We moved across the country to be closer to my family in December. We walked away from $200,000 a year in NY to make less than $100,000 a year in FL. Cost of living is much less here, but it's not half. My husband is actively looking for a job (and has two interviews this week), but until he has an income:
- No eating out
- No clothing purchases
- NOTHING on credit cards
- No gifts and cards for eachother
- Nothing "premade" at the grocery store
- No coffee shop stops/ quick soda at a drive through
- Minimal entertainment costs... no theme parks, no movies... you'd be amazed at home many really fun "free" or low cost things there are to do if you look!

You get the idea. You need to cut out everything that doesn't involve keeping a roof over your head and food on your table. After your debts are repaid AND you have a savings account AND you have an income that can absorb not only a mortgage but repairs and upkeep on a house... then and ONLY then should you start house hunting. Before that, you are a foreclosure waiting to happen.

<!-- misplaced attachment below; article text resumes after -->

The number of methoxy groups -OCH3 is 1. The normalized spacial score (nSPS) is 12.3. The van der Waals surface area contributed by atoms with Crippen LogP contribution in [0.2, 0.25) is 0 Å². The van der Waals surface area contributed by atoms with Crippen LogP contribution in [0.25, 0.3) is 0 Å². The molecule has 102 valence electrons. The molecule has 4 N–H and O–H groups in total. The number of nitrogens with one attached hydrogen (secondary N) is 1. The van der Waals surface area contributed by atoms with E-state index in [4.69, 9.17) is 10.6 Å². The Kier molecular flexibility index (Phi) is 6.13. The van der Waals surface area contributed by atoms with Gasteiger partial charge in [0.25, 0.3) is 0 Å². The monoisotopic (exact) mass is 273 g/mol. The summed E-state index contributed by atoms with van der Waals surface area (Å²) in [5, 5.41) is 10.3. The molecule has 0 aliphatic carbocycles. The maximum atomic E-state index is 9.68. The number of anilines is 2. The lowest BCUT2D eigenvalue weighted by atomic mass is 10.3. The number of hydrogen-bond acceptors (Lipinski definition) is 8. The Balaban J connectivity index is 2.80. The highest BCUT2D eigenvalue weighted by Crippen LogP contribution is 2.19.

5 moms found this helpful


answers from Springfield on

I've often heard churches use the phrase "time, talent and treasure," and understood it to mean that your financial "treasure" is one way that you can contribute to your church, but it is not the only way.

What else can you do? Can you volunteer to teach Sunday School or help with the Youth Group. Maybe you can help with a fundraising event or a food drive. There are so many ways you can give your "time."

What about your "talent?" So often people overlook this one. Maybe you could help with the landscaping or putting together play equipment. You might very creative and could help decorate for Vacation Bible School.